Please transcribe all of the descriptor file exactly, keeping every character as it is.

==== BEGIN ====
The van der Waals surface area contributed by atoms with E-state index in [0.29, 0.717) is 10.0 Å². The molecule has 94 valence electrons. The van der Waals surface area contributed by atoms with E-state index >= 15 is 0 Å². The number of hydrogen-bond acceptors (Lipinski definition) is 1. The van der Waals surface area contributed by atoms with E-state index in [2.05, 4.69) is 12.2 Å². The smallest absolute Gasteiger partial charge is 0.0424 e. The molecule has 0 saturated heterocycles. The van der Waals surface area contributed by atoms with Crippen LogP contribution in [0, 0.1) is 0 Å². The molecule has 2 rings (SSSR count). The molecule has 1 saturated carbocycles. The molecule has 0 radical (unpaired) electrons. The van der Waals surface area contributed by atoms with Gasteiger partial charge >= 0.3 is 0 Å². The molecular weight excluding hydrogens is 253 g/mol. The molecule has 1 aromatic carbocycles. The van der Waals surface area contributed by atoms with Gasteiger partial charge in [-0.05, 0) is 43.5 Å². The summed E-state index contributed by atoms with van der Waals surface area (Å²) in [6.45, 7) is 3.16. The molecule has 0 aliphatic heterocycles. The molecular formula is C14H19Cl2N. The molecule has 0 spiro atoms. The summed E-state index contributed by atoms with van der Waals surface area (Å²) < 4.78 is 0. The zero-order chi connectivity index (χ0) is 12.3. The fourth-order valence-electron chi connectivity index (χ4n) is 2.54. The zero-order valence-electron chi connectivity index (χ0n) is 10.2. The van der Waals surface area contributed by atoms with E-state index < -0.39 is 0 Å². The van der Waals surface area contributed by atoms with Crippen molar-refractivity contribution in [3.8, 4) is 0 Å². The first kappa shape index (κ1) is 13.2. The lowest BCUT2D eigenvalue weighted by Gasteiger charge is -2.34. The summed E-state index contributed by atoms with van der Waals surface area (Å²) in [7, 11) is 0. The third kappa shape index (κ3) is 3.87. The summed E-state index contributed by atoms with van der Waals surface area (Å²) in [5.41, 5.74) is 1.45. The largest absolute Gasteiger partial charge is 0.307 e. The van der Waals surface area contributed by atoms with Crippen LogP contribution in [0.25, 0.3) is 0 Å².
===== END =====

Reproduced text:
The van der Waals surface area contributed by atoms with E-state index in [0.29, 0.717) is 10.0 Å². The molecule has 94 valence electrons. The van der Waals surface area contributed by atoms with E-state index >= 15 is 0 Å². The number of hydrogen-bond acceptors (Lipinski definition) is 1. The van der Waals surface area contributed by atoms with E-state index in [2.05, 4.69) is 12.2 Å². The smallest absolute Gasteiger partial charge is 0.0424 e. The molecule has 0 saturated heterocycles. The van der Waals surface area contributed by atoms with Crippen LogP contribution in [0, 0.1) is 0 Å². The molecule has 2 rings (SSSR count). The molecule has 1 saturated carbocycles. The molecule has 0 radical (unpaired) electrons. The van der Waals surface area contributed by atoms with Gasteiger partial charge >= 0.3 is 0 Å². The molecular weight excluding hydrogens is 253 g/mol. The molecule has 1 aromatic carbocycles. The van der Waals surface area contributed by atoms with Gasteiger partial charge in [-0.05, 0) is 43.5 Å². The summed E-state index contributed by atoms with van der Waals surface area (Å²) in [6.45, 7) is 3.16. The molecule has 0 aliphatic heterocycles. The molecular formula is C14H19Cl2N. The molecule has 0 spiro atoms. The summed E-state index contributed by atoms with van der Waals surface area (Å²) < 4.78 is 0. The zero-order chi connectivity index (χ0) is 12.3. The fourth-order valence-electron chi connectivity index (χ4n) is 2.54. The zero-order valence-electron chi connectivity index (χ0n) is 10.2. The van der Waals surface area contributed by atoms with E-state index < -0.39 is 0 Å². The van der Waals surface area contributed by atoms with Crippen molar-refractivity contribution in [3.8, 4) is 0 Å². The first kappa shape index (κ1) is 13.2. The lowest BCUT2D eigenvalue weighted by Gasteiger charge is -2.34. The summed E-state index contributed by atoms with van der Waals surface area (Å²) in [7, 11) is 0. The third kappa shape index (κ3) is 3.87. The summed E-state index contributed by atoms with van der Waals surface area (Å²) in [5.41, 5.74) is 1.45. The largest absolute Gasteiger partial charge is 0.307 e. The van der Waals surface area contributed by atoms with Crippen LogP contribution in [0.25, 0.3) is 0 Å².